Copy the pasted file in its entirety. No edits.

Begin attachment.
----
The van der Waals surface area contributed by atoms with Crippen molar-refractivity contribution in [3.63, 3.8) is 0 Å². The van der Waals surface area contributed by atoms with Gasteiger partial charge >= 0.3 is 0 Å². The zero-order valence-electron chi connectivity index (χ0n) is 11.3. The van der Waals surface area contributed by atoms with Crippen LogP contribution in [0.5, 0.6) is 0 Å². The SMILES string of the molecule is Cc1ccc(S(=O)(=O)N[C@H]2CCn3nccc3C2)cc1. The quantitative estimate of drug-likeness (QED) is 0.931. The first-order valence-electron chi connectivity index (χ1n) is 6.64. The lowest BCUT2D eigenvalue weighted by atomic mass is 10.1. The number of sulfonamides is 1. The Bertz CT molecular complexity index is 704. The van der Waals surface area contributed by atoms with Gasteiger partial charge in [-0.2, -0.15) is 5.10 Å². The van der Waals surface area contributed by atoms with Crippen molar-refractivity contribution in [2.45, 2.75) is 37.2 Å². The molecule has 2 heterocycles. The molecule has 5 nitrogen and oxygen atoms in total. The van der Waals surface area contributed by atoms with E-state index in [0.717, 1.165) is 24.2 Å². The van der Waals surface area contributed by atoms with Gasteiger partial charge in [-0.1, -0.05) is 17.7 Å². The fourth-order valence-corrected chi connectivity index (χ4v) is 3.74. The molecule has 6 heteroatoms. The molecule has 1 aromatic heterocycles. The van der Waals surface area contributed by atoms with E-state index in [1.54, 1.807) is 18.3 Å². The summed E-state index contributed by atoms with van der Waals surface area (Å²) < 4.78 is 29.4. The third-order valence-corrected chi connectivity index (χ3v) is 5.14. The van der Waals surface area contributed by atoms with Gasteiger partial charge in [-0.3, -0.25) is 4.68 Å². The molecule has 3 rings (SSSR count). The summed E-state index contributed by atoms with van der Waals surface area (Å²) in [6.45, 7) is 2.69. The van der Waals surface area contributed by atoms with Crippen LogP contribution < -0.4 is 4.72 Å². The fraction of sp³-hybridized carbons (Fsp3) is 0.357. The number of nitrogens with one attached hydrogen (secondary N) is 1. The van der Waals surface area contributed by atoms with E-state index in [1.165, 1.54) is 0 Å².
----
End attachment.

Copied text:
The van der Waals surface area contributed by atoms with Crippen molar-refractivity contribution in [3.63, 3.8) is 0 Å². The van der Waals surface area contributed by atoms with Gasteiger partial charge >= 0.3 is 0 Å². The zero-order valence-electron chi connectivity index (χ0n) is 11.3. The van der Waals surface area contributed by atoms with Crippen LogP contribution in [0.5, 0.6) is 0 Å². The SMILES string of the molecule is Cc1ccc(S(=O)(=O)N[C@H]2CCn3nccc3C2)cc1. The quantitative estimate of drug-likeness (QED) is 0.931. The first-order valence-electron chi connectivity index (χ1n) is 6.64. The lowest BCUT2D eigenvalue weighted by atomic mass is 10.1. The number of sulfonamides is 1. The Bertz CT molecular complexity index is 704. The van der Waals surface area contributed by atoms with Gasteiger partial charge in [-0.2, -0.15) is 5.10 Å². The van der Waals surface area contributed by atoms with Crippen molar-refractivity contribution in [2.45, 2.75) is 37.2 Å². The molecule has 2 heterocycles. The molecule has 5 nitrogen and oxygen atoms in total. The van der Waals surface area contributed by atoms with E-state index in [0.717, 1.165) is 24.2 Å². The van der Waals surface area contributed by atoms with Gasteiger partial charge in [-0.1, -0.05) is 17.7 Å². The fourth-order valence-corrected chi connectivity index (χ4v) is 3.74. The molecule has 6 heteroatoms. The molecule has 1 aromatic heterocycles. The van der Waals surface area contributed by atoms with E-state index in [1.54, 1.807) is 18.3 Å². The summed E-state index contributed by atoms with van der Waals surface area (Å²) < 4.78 is 29.4. The third-order valence-corrected chi connectivity index (χ3v) is 5.14. The van der Waals surface area contributed by atoms with Gasteiger partial charge in [-0.3, -0.25) is 4.68 Å². The molecule has 3 rings (SSSR count). The summed E-state index contributed by atoms with van der Waals surface area (Å²) in [6.45, 7) is 2.69. The van der Waals surface area contributed by atoms with Crippen LogP contribution < -0.4 is 4.72 Å². The fraction of sp³-hybridized carbons (Fsp3) is 0.357. The number of nitrogens with one attached hydrogen (secondary N) is 1. The van der Waals surface area contributed by atoms with E-state index in [1.165, 1.54) is 0 Å².